Deploying AI in Warfare: Against Human Ethics?

Along with technological development, military warfare is also growing; both are interwoven. The emergence of Artificial Intelligence would bring up the same effect, if not more. The initial indications have clearly shown how AI will play a significant role in shaping future wars. Even when AI has yet to be tested in the harsh environment of the natural world of combat operations, its prospect for future warfare cannot be ignored. However, despite all its benefits to improving a state’s defense and offense capability, the increasing adoption of AI into military forces gives rise to a debate, mainly related to legal, ethical, and security perspectives. Current AI development can address some specific problems more consistently than humans. It can detect patterns and anomalies within vast unstructured data faster than humans. According to Peter Layton in his publication – Fighting Artificial Intelligence Battle: Operational Concept for Future AI-Enabled Wars – the latest generation of AI is influential in five main areas, including identifying, grouping, generating, forecasting, and planning. Humans can execute those activities, but AI can do those tasks efficiently and much faster. 

Nevertheless, some aspects need to be considered for further deployment of AI in warfare. With all of the intelligence an AI machine can uphold, it would still be vulnerable to cyberattacks, which brings more concern towards security. Furthermore, AI is still proven to be unably adapting to minor changes. It still has difficulties to apply the same knowledge to different contexts. And with human life at stake, this shortcoming is more or less unacceptable. In a war situation, where it is a matter of life and death, removing human footprints in the decision-making process would put ground morals and ethics at stake. After all, AI is not a human; in a general context, it should not be the one making a decision over a human.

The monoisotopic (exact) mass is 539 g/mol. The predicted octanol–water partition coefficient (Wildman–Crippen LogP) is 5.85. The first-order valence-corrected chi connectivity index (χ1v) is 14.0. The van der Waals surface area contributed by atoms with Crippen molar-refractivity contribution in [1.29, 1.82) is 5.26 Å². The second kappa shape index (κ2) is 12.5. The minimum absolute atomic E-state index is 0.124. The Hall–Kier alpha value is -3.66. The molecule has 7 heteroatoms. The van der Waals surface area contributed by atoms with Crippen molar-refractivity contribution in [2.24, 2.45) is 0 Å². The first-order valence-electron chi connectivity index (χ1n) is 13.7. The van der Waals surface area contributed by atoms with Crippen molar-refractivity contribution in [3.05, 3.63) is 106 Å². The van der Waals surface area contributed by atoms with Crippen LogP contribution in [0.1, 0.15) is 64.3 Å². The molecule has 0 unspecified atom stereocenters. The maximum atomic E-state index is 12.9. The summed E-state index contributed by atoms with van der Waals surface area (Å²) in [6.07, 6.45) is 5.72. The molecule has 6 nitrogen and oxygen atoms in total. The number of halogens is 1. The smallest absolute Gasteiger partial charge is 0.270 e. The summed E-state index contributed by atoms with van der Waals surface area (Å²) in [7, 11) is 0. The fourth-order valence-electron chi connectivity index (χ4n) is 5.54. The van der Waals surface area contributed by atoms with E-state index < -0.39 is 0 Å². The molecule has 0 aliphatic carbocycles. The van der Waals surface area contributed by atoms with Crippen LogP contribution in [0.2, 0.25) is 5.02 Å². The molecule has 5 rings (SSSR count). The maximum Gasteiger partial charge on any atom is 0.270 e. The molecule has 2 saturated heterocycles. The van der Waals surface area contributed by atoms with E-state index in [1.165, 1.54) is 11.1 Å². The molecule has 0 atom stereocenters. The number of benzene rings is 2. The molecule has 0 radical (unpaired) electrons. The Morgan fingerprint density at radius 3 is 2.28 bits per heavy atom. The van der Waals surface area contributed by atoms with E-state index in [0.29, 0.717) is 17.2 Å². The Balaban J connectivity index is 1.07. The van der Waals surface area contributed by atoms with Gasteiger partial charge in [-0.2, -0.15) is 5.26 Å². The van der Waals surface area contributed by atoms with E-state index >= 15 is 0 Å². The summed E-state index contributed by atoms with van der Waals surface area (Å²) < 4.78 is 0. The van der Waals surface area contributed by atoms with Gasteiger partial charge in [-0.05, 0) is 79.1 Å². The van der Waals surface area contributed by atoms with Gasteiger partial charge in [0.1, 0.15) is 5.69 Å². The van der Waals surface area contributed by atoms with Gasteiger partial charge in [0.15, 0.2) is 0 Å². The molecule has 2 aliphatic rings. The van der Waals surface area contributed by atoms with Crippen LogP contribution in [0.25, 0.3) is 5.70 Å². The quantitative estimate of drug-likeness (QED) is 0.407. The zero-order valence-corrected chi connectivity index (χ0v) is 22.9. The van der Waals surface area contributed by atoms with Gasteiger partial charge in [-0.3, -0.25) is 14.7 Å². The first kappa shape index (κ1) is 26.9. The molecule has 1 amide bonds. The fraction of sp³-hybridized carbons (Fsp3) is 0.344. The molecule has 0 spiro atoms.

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Between the Greater Russia and the MAD

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With ‘The Greater Historical Russia’, the impossible that the dream appears to be, and the Russian defeat at Liman and the attack on Nord Stream 1 and Nord Stream 2, the threat to use nuke by Russia has increased implying the ‘Mutual Assured Destruction (MAD) and the catastrophic time for Europe ahead. MAD, a term coined by Donald Brennan, a strategist working in Herman Kahn’s Hudson Institute in 1962, is flying high with the audience of IR theatre and war strategy. This has come in the wake of seven month long Russo-Ukrainian war that has lingered far longer than expectation, of course with the clandestine support of NATO. The whole gamut revolves around the Russian allegation against the US and the European counterparts that Russia is not like the African and Asian states and it won’t allow its colonisation with NATO reaching at its thresholds by accepting Ukraine as its new member. In a time when US is having tough time with China, the NATO’s insistence has pushed Russia further towards Asia.